German transport authorities will next week recall thousands more Daimler and Volkswagen vehicles, Der Spiegel magazine reported Friday, as the massive emissions cheating scandal that has engulfed the sector for more than two years shows no sign of going away.
VW in particular is still struggling to come to terms with the so-called “dieselgate” scandal which erupted in late 2015 after it admitted to fitting millions of diesel engines worldwide with software to distort data on the amount of poisonous gases they were emitting.
But Der Spiegel said that the KBA vehicle licensing authority is now set to recall some Mercedes-Benz Vito vans produced by Daimler, as well.
The suspicions this time concern a software device that regulates the amount of a special fluid known as AdBlue used in the engines to neutralise harmful nitrogen oxides (NOx).
Nitrogen oxides are poisonous, can contribute to acid rain and suffocating smog and can cause breathing problems and headaches in humans.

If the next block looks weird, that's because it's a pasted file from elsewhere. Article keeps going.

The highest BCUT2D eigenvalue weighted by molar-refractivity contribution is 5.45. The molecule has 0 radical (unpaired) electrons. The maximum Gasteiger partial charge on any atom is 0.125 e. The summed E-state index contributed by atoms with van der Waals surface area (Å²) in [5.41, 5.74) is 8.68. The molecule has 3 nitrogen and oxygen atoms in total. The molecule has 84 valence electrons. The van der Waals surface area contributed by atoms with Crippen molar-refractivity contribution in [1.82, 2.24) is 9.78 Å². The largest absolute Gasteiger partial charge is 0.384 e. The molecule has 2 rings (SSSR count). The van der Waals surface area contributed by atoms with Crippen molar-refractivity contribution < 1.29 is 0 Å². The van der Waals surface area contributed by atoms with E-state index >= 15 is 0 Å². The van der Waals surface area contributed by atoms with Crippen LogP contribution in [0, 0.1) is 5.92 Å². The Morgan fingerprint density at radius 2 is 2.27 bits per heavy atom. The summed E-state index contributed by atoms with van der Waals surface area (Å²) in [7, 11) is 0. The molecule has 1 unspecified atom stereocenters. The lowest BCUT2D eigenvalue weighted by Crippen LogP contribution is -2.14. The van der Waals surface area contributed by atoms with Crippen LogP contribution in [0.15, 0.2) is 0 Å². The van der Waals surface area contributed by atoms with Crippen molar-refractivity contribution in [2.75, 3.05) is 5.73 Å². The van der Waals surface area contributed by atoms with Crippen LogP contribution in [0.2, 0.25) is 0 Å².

“We are in a technical exchange with the KBA,” about the vans, a Daimler spokesman told AFP, saying around 1,000 of the 1.6-litre models were affected in Germany.
Quoting transport ministry sources, Der Spiegel reported that officials in Berlin believe the software amounts to an “illegal defeat device”, designed to cheat regulators’ emissions tests.
“What’s more, it is believed that this kind of manipulation could be found elsewhere” in Daimler’s range, the weekly added.
But Daimler denied any wrongdoing.
“We would take all legal means against the allegation of a defeat device,” the Daimler spokesman said, while adding the firm would “continue to cooperate fully with the authorities”.
VW also remains in officials’ sights.
KBA investigators have discovered “questionable” software functions in Macan SUVs produced by VW’s subsidiary Porsche and could rescind the luxury cars’ licenses, Der Spiegel reported.
If the licenses are withdrawn, VW might have to buy thousands of vehicles back from their owners.
VW’s own-brand van range has also raised questions, with officials suspecting its popular T6 Transporter consumes more fuel and emits more carbon dioxide than the company claims in its advertising.
The group denies offering misleading statistics for the Transporter.
The new reports come as the German auto industry faces a decisive week, with the Federal Administrative Court set to decide whether diesel vehicles can be banned from parts of major city centres like Duesseldorf or Stuttgart to slash pollution.